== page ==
Astronomy midterm question: Canis Minor and Canis Major at peak of visibility?

Astronomy 210 Midterm 1, spring semester 2018
Cuesta College, San Luis Obispo, CA

An astronomy magazine article[*] describes the positions of constellations in the sky at a certain time of year:
Every year, the constellations Canis Minor and Canis Major come to their early-evening peak of visibility in the night sky as winter winds down.
Discuss a plausible date and time for an observer in San Luis Obispo, CA to make this observation of Canis Minor and Canis Major in the sky. If there is no such plausible date and time, then explain why. Defend your answer by clearly explaining how you used your starwheel to do this, along with any assumptions that you may have made. (Ignore daylight saving time.)

[*] "Sky Maps: December 2017-December 2018," Skywatch (2018), p. 16.

Solution and grading rubric:
  • p:
    Correct. Discussion includes the following:
    1. turns starwheel such that Canis Minor and Canis Major are along the meridian (already at their peak of visibility) or rising from the east/southeast horizon (coming to their peak of visibility); and
    2. reads off a plausible early evening time (5 PM-9 PM?) that corresponds with a date near or at the end of winter (January-March or even April?).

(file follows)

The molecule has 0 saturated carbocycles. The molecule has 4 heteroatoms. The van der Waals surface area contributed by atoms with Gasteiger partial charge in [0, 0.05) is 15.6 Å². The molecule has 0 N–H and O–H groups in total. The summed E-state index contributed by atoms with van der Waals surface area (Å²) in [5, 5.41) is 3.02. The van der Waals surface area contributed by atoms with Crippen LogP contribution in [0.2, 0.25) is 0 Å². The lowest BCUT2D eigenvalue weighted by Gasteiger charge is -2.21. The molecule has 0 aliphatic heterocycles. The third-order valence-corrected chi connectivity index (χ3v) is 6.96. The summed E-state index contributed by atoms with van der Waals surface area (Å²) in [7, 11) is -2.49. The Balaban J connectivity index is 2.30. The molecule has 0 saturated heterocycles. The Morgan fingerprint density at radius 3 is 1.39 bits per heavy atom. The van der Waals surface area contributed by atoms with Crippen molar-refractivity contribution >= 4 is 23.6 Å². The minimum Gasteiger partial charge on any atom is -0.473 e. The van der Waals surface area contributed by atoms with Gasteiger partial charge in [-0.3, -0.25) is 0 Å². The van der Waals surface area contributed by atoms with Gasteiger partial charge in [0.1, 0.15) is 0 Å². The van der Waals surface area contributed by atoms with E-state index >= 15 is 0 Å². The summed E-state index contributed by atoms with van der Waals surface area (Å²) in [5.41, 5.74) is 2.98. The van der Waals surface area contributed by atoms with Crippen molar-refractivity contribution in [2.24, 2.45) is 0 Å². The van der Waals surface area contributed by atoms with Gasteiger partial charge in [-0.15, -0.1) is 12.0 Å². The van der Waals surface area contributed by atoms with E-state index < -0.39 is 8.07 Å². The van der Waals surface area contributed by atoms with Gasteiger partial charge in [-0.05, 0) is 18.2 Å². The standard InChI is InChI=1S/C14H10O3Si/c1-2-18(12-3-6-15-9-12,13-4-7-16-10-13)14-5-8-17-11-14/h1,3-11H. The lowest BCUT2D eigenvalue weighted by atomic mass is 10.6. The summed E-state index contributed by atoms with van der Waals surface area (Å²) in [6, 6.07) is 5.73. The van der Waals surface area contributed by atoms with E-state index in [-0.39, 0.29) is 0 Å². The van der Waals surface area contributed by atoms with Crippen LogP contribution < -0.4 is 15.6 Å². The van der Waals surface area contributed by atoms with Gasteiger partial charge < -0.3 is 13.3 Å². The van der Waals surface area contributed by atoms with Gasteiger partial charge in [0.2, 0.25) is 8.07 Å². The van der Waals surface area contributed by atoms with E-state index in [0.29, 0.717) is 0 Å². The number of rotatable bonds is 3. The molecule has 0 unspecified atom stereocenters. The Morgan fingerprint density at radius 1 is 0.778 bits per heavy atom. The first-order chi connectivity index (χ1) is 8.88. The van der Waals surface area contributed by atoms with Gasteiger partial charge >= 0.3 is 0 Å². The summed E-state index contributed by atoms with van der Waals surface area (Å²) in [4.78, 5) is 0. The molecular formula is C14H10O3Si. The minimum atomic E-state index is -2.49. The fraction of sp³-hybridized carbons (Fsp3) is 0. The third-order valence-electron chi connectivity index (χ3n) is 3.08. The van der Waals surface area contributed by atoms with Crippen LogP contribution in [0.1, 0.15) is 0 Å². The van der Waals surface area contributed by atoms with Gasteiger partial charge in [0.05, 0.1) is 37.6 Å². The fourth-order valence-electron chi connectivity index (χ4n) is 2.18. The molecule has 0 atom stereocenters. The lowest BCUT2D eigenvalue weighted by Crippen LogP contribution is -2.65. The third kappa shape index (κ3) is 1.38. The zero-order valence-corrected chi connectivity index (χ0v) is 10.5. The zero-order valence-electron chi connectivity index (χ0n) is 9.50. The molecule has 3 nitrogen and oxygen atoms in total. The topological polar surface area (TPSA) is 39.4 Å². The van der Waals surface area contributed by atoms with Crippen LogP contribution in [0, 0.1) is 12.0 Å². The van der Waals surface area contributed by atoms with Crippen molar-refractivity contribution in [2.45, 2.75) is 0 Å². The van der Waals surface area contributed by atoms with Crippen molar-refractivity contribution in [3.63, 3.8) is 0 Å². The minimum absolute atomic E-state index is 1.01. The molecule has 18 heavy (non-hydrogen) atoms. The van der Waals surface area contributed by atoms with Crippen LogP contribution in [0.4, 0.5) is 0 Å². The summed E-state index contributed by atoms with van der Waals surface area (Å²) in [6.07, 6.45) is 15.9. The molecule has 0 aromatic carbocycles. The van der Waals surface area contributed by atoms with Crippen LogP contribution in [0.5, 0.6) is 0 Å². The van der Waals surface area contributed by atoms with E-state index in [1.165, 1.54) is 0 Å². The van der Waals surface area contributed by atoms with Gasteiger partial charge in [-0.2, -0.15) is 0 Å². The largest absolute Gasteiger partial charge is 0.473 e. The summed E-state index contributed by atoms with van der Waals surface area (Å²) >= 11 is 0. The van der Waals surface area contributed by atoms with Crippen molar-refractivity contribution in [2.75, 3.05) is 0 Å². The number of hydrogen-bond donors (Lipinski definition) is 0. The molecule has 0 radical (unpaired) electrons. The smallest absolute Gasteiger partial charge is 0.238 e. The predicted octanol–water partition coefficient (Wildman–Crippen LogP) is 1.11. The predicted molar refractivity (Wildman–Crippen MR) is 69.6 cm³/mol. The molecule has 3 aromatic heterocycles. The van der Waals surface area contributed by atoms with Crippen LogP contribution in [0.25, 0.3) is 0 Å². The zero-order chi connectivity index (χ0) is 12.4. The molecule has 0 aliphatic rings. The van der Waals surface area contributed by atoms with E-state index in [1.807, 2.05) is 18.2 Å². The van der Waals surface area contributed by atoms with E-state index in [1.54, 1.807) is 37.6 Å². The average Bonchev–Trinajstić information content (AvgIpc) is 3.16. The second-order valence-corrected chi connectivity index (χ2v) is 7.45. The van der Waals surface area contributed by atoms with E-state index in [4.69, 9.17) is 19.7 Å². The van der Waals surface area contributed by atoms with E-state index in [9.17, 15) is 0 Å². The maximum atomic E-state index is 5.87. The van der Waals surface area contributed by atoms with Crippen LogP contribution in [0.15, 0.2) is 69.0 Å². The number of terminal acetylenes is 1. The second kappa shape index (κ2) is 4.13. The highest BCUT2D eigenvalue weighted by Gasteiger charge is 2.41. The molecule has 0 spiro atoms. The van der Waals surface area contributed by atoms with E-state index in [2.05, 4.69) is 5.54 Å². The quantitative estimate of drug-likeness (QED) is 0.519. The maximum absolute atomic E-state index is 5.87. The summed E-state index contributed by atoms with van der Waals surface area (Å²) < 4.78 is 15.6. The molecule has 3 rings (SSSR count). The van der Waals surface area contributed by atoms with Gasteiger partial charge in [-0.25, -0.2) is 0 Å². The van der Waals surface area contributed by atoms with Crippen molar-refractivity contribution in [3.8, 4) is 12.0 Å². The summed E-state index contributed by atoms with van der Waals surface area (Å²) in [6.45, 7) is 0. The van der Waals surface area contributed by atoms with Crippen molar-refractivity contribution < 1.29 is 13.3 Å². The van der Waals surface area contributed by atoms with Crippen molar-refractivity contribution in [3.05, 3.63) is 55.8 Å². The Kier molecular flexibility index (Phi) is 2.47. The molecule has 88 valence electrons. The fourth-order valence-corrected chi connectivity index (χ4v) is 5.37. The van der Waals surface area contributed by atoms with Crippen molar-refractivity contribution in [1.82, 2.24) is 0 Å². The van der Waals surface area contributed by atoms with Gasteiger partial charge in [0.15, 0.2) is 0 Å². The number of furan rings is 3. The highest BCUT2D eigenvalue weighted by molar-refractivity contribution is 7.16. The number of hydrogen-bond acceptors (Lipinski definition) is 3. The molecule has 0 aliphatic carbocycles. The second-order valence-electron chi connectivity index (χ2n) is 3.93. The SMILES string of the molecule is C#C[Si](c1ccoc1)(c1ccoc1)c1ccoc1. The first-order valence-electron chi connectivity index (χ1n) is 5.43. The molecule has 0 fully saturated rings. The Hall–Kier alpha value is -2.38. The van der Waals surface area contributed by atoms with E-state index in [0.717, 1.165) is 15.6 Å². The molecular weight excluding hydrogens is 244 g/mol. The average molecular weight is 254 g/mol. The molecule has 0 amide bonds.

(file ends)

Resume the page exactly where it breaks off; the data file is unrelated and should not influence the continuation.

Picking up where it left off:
Has argument on plausibility (or implausibility) that is consistent with these constraints.
  • r:
    Nearly correct (explanation weak, unclear or only nearly complete); includes extraneous/tangential information; or has minor errors. May have:
    1. Canis Minor and Canis Major past their peak visibility (low in the west); or
    2. picked a time during the night that is not early evening (such as midnight), or at best a late afternoon time just before sunset.
    Still has argument on plausibility (or implausibility) that is consistent with these misinterpretations of the given constraints.
  • t:
    Contains right ideas, but discussion is unclear/incomplete or contains major errors. Typically has both (3) and (4) above, but still has consistent argument on plausibility (or implausibility).
  • v:
    Limited relevant discussion of supporting evidence of at least some merit, but in an inconsistent or unclear manner. At least attempts to use starwheel in a systematic manner.
  • x:
    Implementation/application of ideas, but credit given for effort rather than merit. Discussion not clearly based on using a starwheel in a systematic manner.
  • y:
    Irrelevant discussion/effectively blank.
  • z:
Grading distribution:
Section 30676
Exam code: midterm01sNuB
p: 27 students
r: 12 students
t: 5 students
v: 1 student
x: 0 students
y: 0 students
z: 0 students

A sample "p" response (from student 2536)

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